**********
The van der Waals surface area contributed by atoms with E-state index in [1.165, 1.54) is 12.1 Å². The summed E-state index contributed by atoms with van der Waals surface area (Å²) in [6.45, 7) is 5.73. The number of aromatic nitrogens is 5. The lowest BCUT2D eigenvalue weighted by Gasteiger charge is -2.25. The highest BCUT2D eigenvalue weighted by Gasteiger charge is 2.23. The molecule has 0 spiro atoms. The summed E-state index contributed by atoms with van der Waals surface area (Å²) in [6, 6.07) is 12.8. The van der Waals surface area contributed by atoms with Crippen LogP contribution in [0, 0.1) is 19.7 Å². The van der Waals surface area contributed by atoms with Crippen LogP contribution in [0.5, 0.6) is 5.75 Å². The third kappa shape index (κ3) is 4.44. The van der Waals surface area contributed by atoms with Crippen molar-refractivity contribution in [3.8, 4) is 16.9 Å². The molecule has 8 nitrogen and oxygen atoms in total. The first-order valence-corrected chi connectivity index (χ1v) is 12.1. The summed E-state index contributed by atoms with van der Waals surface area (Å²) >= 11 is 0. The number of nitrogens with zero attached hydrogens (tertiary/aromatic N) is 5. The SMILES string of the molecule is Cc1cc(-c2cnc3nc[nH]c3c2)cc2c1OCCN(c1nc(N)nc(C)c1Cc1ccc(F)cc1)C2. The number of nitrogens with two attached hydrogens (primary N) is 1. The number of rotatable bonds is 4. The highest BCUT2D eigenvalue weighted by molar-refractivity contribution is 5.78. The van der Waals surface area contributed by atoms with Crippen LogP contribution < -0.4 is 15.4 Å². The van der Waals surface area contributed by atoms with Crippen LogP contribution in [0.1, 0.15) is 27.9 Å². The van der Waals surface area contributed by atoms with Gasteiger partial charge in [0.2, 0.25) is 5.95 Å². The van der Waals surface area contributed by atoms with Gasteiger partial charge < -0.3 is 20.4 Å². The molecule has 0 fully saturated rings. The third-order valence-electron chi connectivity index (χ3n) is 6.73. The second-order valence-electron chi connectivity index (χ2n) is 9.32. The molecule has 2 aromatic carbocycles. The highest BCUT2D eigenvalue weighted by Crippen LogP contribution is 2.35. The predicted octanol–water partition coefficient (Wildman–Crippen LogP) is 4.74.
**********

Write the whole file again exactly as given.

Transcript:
The van der Waals surface area contributed by atoms with E-state index in [1.165, 1.54) is 12.1 Å². The summed E-state index contributed by atoms with van der Waals surface area (Å²) in [6.45, 7) is 5.73. The number of aromatic nitrogens is 5. The lowest BCUT2D eigenvalue weighted by Gasteiger charge is -2.25. The highest BCUT2D eigenvalue weighted by Gasteiger charge is 2.23. The molecule has 0 spiro atoms. The summed E-state index contributed by atoms with van der Waals surface area (Å²) in [6, 6.07) is 12.8. The van der Waals surface area contributed by atoms with Crippen LogP contribution in [0, 0.1) is 19.7 Å². The van der Waals surface area contributed by atoms with Crippen LogP contribution in [0.5, 0.6) is 5.75 Å². The third kappa shape index (κ3) is 4.44. The van der Waals surface area contributed by atoms with Crippen molar-refractivity contribution in [3.8, 4) is 16.9 Å². The molecule has 8 nitrogen and oxygen atoms in total. The first-order valence-corrected chi connectivity index (χ1v) is 12.1. The summed E-state index contributed by atoms with van der Waals surface area (Å²) >= 11 is 0. The number of nitrogens with zero attached hydrogens (tertiary/aromatic N) is 5. The SMILES string of the molecule is Cc1cc(-c2cnc3nc[nH]c3c2)cc2c1OCCN(c1nc(N)nc(C)c1Cc1ccc(F)cc1)C2. The number of nitrogens with two attached hydrogens (primary N) is 1. The number of rotatable bonds is 4. The highest BCUT2D eigenvalue weighted by molar-refractivity contribution is 5.78. The van der Waals surface area contributed by atoms with Crippen LogP contribution < -0.4 is 15.4 Å². The van der Waals surface area contributed by atoms with Crippen LogP contribution in [0.1, 0.15) is 27.9 Å². The van der Waals surface area contributed by atoms with Gasteiger partial charge in [0.2, 0.25) is 5.95 Å². The van der Waals surface area contributed by atoms with Gasteiger partial charge < -0.3 is 20.4 Å². The molecule has 0 fully saturated rings. The third-order valence-electron chi connectivity index (χ3n) is 6.73. The second-order valence-electron chi connectivity index (χ2n) is 9.32. The molecule has 2 aromatic carbocycles. The highest BCUT2D eigenvalue weighted by Crippen LogP contribution is 2.35. The predicted octanol–water partition coefficient (Wildman–Crippen LogP) is 4.74.